Shark Tank resident Mark Cuban recently spoke about the drastic rise of incubators. “There are too many incubators and that has hurt them all,” he tells Lauren Ohnesorge of the Triangle Business Journal. Cuban is absolutely correct.
Since 1980, over 1200 incubators have started in the United States according toNational Business Incubation Association, though it would not surprise me if that number was quite higher. Universities, co-working spaces, foundations, and fortune 500 companies have all taken to running incubators, business programs designed for young, usually pre-revenue start-ups. Each incubator has its own set of goals they push their portfolio clients to achieve over a defined amount of time.
Cuban continues to explain that acceptance into an incubator is being seen as a sign of success when perhaps none is warranted. More than that, it enforces a dangerous growing bubble in the entrepreneurial community. Far too often, founders are more concerned about raising funds and exiting their companies than actually executing their business.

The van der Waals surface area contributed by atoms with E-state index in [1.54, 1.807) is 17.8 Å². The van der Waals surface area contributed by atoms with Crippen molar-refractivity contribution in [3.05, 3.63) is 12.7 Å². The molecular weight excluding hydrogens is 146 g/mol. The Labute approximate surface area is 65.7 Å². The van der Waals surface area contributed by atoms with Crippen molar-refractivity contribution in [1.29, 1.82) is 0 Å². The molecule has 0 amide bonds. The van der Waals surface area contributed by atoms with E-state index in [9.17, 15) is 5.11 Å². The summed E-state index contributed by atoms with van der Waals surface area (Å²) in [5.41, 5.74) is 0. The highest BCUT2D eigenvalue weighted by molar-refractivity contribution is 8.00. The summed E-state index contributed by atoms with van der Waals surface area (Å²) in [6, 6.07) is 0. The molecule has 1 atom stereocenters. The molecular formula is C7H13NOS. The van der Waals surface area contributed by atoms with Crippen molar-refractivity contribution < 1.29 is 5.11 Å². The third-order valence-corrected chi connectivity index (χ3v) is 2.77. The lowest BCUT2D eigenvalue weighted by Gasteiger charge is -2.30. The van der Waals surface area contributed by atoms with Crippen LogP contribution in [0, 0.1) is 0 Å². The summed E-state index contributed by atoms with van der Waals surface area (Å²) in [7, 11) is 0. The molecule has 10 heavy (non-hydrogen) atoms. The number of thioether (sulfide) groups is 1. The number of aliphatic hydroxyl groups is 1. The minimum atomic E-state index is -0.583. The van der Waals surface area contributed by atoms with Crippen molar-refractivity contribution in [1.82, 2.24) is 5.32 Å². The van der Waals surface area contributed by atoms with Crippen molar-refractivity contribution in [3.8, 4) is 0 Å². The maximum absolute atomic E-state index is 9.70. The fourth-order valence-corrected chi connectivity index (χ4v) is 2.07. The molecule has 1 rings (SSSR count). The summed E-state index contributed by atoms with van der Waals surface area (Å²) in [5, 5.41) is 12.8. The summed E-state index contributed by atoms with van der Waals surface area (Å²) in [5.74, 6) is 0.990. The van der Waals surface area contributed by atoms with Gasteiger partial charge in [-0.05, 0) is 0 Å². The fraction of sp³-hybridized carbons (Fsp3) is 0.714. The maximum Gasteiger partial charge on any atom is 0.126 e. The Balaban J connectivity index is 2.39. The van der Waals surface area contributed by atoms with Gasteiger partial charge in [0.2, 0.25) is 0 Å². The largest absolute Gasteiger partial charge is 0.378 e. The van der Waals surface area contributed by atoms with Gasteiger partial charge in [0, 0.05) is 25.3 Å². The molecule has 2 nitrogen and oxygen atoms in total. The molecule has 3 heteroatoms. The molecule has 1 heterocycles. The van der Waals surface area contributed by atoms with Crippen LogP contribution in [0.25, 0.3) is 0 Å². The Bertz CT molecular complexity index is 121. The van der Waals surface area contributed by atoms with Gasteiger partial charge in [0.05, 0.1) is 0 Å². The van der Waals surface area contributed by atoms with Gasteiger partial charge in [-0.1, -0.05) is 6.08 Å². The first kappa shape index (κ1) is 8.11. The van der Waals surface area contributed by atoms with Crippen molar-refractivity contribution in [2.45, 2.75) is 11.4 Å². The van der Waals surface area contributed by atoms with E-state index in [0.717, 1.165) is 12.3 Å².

It is a trend I experience firsthand almost every day. Working in the Cambridge CIC, a dynamic co-working space, I am always meeting new people and hearing pitches. I also make it a habit to attend as many pitch competitions as I can fit into my schedule. All too often the same chorus is repeated by new founders:
“We can’t focus on monetization; we’re only worrying about traction.”
“Revenue will come later.”
“Our chief objective is to raise funds at the present moment.”
Let’s be clear: There are a few, definite instances where these arguments may hold water. They tend to be the most risky ventures, and those that do succeed are propped up by millions in funding and a small army of experienced advisors. However, this model should not be relied upon by first time founders.
The second pitfall of many incubators seems to be the goal of the curriculum. Rather than pushing companies into selling mode, too many incubators seem solely focused on their demo days and next round funding.
This teaching methodology will ruin a generation of entrepreneurs.
Incubators should not help new ventures misstep common mistakes but rather should help guide companies through common mistakes. If we take the premise that learning happens through experience, it does little good to remove obstacles. And the majority of obstacles come when selling your product.